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Biofuels algae-oil

Published on December 20th, 2013 | by Christopher DeMorro

5

Algae To Oil In 1 Hour

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December 20th, 2013 by  

Originally published on Gas2.

algae-oil

While electric cars are becoming increasingly popular with those seeking an alternative to oil, liquid fuels and combustion engines are going to remain a dominant force for decades to come. One of the most promising alternatives to fossil fuels is oil produced from algae, and researchers have developed a new process that takes just minutes to turn pond scum into carbon-neutral fuel.

Scientists at the Pacific Northwest National Laboratory have created a continuous chemical process that turns wet algae into useful crude oil, the big difference being the use of wet, rather than dry algae. See, most algae-to-oil processes require energy-intensive drying of algae, before it can be converted into oil. Utah-based Genifuel has licensed the technology, and is in the process of building a pilot plant to create the algae oil en masse.

The entire process from algae to oil takes less than an hour, with water and phosphorus (which can be used to grow even more algae) being the main byproduct. From there, the algae oil can be further refined as either diesel, gasoline, or aviation fuel. While there are literally dozens of algae oil research operations just in America, the fuel remains incredibly expensive to produce and would require oil prices to skyrocket in order to be price competitive. This latest breakthrough could change all that.

By eliminating the drying process, as well as the complex process requiring industrial-grade solvents to extract oil from the algae, researchers have eliminated two of the costliest roadblocks to producing cost-effective algae. While algae fuel is for sale at a handful of locations around San Francisco, this breakthrough is big news for people waiting for a real alternative to oil that isn’t electric or hydrogen cars.

Will we all be filling up with algae soon?

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About the Author

A writer and gearhead who loves all things automotive, from hybrids to HEMIs, can be found wrenching or writing- or esle, he's running, because he's one of those crazy people who gets enjoyment from running insane distances.



  • Thomas Holmes

    If you are using heat and pressure – you have expensive equipment and energy costs to produce a bit of fuel. I would figure about $5 to $8 a gallon for the fuel. This would work for how many consumers? And it appears to be black oil which is not going directly into your tank – so it still needs to be refined for even more money.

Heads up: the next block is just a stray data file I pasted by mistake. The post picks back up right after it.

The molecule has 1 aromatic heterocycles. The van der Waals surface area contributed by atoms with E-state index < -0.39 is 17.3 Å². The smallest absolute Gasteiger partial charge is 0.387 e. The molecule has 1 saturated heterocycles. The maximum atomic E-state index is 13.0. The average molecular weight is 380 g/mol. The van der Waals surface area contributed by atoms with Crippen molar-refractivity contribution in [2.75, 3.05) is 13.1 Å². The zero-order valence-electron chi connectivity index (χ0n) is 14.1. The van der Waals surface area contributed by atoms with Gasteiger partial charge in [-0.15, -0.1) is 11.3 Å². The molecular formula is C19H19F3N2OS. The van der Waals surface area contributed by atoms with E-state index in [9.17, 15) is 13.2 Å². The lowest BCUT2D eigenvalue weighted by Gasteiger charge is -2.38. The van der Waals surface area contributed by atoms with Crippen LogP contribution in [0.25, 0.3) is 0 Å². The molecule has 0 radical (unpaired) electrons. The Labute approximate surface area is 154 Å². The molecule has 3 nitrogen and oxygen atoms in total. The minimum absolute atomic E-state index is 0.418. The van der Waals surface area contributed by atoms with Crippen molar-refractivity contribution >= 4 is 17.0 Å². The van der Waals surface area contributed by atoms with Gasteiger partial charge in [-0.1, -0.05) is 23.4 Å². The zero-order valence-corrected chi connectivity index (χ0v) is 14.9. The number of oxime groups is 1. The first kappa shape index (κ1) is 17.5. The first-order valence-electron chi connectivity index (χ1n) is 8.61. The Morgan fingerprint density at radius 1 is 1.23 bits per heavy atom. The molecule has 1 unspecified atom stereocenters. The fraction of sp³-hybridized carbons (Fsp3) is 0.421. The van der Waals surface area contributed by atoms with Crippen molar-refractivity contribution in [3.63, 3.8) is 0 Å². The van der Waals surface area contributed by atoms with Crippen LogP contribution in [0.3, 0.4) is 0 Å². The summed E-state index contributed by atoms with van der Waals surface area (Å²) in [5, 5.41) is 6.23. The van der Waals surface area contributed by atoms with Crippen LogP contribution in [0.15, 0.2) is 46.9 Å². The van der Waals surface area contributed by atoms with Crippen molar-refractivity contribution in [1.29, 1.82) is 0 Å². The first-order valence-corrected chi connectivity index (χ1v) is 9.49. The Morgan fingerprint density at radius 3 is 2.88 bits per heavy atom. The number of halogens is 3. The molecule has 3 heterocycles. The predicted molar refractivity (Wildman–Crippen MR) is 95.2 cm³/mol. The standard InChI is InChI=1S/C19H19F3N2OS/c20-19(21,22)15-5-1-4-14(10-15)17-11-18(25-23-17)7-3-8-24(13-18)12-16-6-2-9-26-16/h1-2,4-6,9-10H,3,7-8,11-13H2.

Don’t know how this algae oil will be feasible as it costs about $2 a gallon just for the algae without being processed to oil. Would have to have the entire process including refining and shipping to gas station at $3 or less to be feasible as an alternate fuel.
    Unless of course it becomes like Obamacare and you are mandated to purchase it.

    • Sanjay MUKERJI

      Algae fuels can work with viable economics at the moment. Not as engine fuels, but as boiler fuel blends. Consider an oil fired boiler – hugely expensive given current Oil prices. With minimal investment these can be converted to operate on slurry fuel – typically coal or petcoke slurries (which behave very similar to oil – can be stored in tanks, pumped etc). Such slurries are in any case formulated with water content between 15 and 30% and some oil and additives (homogenisation/stability etc). Algal mass grown from CO2 digestion and then harvested will require only a bit marginal-cost water removal (water removal being a major contributor to the cost of the Algae to fuel process) is an ideal substitute for the oil+additve mix. This “Algal Sludge” of ~ 9000 kCal/kg CV should cost between 10 to 20 cents a kg and make a 20:80 Sludge:Coal (or Lignite or Petcoke or Anthracite blend) rendering the resultant PWFS/CWFS cheaper than even the parent Coal in terms of unit energy per dollar.

      Not only would this allow existing Oil-fired units to operate with viability, but a whole new market for boiler design – customised to operate on Slurry fuel – opens up – environmentally far superior to coal and much cheaper too; for equivalent duty.

      Why go for end-fuel solutions when intermediates can contribute hugely (even a 10 to 15% shift in favour of conservation is significant) – at great cost saving – allowing for FGDs etc etc.

      have done costings pretty extensively….with no help from the Agencies/ Institutes and companies…reach out to them but all they appear interested in is the next junket / press release / or pitch for the Stock market.

      The innovators have erected fortresses and cannot be reached; WILL SOMEONE HELP

      Sanjay MUKERJI….frustrated in New Delhi….contact +91 88022 48162 OR sanjaymukerji@yahoo.com

  • johnBas5

    Another article mentions cost:
    http://arstechnica.com/science/2013/12/algae-go-in-biocrude-oil-comes-out/

    Algae go in, biocrude oil comes out
    Could cost anywhere from $3 to $7 per gallon.

  • johnBas5

    This would alleviate dependency on non renewable crude oil for other purposes than making electricity!

    A big win!!

    I hope the economics work out for this.

  • dduggerbiocepts

    There’s no break through unless it changes the cost of producing a salable biofuel product. With no supporting economics in the article – there’s also no credibility.

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